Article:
Each time there has been a dispute, the two States have knocked on the doors of the Centre seeking mediation. But the truth is that beyond trying the persuasion route, New Delhi can do precious little on any of it. Andhra Pradesh has to find ways to mobilise resources to fund its ambitious infrastructure projects. Besides securing the promised quantum of funds from the Centre, Chief Minister N. Chandrababu Naidu has to explore the possibility of accessing funds from private and external sources to realise plans for the development of a capital region, and to build airports, seaports and smart cities. Hyderabad being retained as an integral part of Telangana has made all the difference for both States in terms of revenues, as it accounts for 99 per cent of the total IT and ITeS exports from the two States. The stark reality is reflected in the 2014-15 and 2015-16 budgets of the two governments. Telangana registered a revenue surplus of Rs.301 crore and Rs.531 crore, while Andhra Pradesh ended up with a deficit of Rs.6,064 crore and Rs.7,300 crore respectively. However, the challenge for the Telangana Rashtra Samiti government led by K. Chandrasekhar Rao is to ensure progress all across the State, particularly in the districts of Warangal, Adilabad, Karimnagar and Nizamabad, which have historically seen hardly any progress on the manufacturing front. The hinterland’s mainstay is in mining, poultry, food processing, dairy and farming. The way forward is to put behind the distrust and bitterness that preceded the bifurcation process, and get down to the real issues.

The passage is taken from ‘The HINDU’ Newspaper.

1. According to the passage why is Andhra Pradesh is in dire financial straits?

  1. Previous UPA government is not in power anymore.
  2. Telangana is performing better than Andhra Pradesh
  3. The strategies of AP government are not viable enough to ensure  growth.
  4. Hyderabad is no more a part of AP which accounted to 22 percent of the total revenue of the state before bifurcation took place.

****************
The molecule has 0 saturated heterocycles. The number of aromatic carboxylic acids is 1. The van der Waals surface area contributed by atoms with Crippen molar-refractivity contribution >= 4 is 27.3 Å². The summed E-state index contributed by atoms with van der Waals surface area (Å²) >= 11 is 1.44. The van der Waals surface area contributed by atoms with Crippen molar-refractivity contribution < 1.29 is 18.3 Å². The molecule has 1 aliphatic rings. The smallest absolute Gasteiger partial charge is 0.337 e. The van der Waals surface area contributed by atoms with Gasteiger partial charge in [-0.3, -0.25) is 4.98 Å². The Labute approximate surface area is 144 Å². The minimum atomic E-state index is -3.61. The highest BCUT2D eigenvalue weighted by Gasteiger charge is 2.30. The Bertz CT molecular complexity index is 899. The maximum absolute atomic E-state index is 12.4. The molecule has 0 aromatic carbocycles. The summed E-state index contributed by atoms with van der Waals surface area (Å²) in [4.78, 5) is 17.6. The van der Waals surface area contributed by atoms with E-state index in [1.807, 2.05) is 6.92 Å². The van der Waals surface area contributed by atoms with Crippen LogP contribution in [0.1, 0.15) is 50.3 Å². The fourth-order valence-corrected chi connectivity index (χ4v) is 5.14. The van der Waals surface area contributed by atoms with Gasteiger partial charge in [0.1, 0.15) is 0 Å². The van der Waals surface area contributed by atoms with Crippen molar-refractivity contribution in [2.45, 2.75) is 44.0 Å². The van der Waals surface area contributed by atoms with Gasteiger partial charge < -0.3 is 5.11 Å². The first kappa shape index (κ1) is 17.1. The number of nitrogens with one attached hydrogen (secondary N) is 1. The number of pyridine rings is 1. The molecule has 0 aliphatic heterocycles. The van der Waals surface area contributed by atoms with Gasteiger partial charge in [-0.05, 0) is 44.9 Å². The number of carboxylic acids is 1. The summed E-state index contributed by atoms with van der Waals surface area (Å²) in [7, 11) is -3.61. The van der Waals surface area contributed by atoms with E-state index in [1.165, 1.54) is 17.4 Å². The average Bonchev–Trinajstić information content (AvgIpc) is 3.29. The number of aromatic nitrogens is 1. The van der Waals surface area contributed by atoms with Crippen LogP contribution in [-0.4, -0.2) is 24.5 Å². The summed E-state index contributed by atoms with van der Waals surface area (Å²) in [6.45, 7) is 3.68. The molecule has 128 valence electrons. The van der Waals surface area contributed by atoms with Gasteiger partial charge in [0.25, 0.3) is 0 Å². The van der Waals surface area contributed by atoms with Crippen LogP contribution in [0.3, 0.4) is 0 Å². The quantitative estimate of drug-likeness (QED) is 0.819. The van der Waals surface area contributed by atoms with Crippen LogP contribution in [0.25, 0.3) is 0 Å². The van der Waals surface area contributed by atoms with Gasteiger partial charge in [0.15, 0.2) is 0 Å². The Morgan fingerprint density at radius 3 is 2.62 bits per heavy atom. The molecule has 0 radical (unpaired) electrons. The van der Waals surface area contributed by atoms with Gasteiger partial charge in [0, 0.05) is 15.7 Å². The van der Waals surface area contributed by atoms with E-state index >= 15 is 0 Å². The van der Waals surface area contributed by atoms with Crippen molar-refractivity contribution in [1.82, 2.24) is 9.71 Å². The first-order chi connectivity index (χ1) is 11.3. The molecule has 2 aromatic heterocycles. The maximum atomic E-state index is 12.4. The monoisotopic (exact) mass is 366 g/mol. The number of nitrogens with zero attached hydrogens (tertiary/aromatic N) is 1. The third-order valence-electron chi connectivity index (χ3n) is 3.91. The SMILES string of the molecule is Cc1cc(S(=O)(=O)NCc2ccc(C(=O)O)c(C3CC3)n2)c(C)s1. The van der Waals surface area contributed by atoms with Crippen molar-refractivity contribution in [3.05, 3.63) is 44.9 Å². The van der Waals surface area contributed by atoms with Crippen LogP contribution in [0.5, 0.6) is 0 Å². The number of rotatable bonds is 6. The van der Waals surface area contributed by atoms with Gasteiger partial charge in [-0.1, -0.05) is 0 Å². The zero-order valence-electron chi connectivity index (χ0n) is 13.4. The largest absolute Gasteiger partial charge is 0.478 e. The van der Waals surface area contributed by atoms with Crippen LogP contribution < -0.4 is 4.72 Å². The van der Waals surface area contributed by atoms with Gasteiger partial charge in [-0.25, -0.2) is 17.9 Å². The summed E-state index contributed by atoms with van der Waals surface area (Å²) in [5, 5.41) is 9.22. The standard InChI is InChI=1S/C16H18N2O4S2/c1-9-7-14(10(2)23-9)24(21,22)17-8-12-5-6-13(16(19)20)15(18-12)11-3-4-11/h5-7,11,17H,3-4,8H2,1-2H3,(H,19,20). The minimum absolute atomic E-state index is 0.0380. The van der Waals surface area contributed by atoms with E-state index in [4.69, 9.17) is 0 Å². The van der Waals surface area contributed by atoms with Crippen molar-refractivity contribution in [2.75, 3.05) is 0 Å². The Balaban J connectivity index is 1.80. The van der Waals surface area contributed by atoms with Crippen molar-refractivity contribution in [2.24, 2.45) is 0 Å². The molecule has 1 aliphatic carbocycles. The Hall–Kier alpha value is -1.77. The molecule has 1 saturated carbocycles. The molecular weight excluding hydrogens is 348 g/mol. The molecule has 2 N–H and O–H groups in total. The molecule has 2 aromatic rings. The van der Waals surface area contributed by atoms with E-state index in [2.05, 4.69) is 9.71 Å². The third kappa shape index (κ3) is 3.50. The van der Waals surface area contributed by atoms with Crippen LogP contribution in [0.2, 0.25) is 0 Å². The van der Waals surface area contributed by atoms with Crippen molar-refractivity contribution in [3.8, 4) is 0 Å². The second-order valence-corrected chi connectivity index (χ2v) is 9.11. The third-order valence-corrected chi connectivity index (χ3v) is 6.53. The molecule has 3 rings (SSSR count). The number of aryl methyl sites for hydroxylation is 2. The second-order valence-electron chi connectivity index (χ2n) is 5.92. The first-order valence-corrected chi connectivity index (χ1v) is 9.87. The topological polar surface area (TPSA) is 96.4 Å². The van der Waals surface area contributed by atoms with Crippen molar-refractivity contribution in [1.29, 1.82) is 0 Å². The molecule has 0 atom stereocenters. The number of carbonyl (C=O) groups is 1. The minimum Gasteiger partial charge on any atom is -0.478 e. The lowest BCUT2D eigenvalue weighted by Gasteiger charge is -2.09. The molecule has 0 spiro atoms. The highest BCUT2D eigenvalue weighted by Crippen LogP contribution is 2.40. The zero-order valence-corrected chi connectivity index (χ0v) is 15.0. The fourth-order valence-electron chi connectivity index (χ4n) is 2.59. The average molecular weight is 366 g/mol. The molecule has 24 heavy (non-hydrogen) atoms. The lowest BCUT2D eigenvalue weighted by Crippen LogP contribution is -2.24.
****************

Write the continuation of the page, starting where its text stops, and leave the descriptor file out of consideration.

5. None of these

2. Which of the following is true according to the passage?

A) Telangana government imposed motor vehicle tax in November.

B) Hyderabad is an integral part of Telangana has made all the difference for both States in terms of revenues

and accounts for 99 per cent of the total IT and ITeS exports from the two States.

C) With cooperation from BJP, the Telugu Desam Party that of Andhra Pradesh hopes for a special financial

grant.

  1. All A, B and C
  2. Only A and B
  3. Only B and C
  4. Only C and A
  5. None of these

3. Why does the author think that the dream of getting a special financial grant from the central government to the Andhra Pradesh Government will not be fulfilled easily?

  1. The alliance of Central Government and Telugu Desam Party of Andhra Pradesh is not strong enough.
  2. There are too many States who are waiting for similar grants from the Centre.
  3. The Centre has already granted the extra financial aid to the Andhra Pradesh Government.
  4. Only 2 and 3
  5. None of the above.

4. What does the author mean by the phrase “bone of contention”?

  1. Point of argument or disagreement.
  2. To take a stand.
  3. Something that continues to be undisputed.
  4. Being specific.
  5. None of the above.

5. Which of the following is opposite in meaning of the word “reconciled”?

  1. Reunite
  2. Synthesize
  3. Resolve
  4. Estrange
  5. None of these.

6. Which of the following is opposite in meaning of the word “quantum”?

  1. Amount
  2. Total
  3. Volume
  4. Budget
  5. None of these.

7. Which of the following is the similar in meaning of the word “contentious”?

  1. Controversial
  2. Agreeable
  3. Pacific
  4. Non Aggressive
  5. None of these

8. Which of the following is the similar in meaning of the word “hinterland”?

  1. Civilization
  2. Remote Area
  3. Metropolis
  4. Municipality
  5. None of these

9. Which of the following is the opposite in meaning of the word “harmonious”?

  1. Hostile
  2. Incongruous
  3. Discordant
  4. Peaceful
  5. None of these

10. What is ‘The stark reality’ of the two states that the author is talking about?

  1. Andhra Pradesh is performing better than Telangana in terms of revenue surplus.
  2. Andhra Pradesh accounts to 99 per cent of the total IT and ITeS exports.
  3. Andhra Pradesh is facing an extreme revenue deficit while Telangana registered a huge revenue surplus.
  4. Both 1 and 2.
  5. None of the above.

Answers:

  1. (4)
  2. (1)
  3. (2)
  4. (1)
  5. (4)
  6. (3)
  7. (1)
  8. (2)
  9. (3)
  10. (3)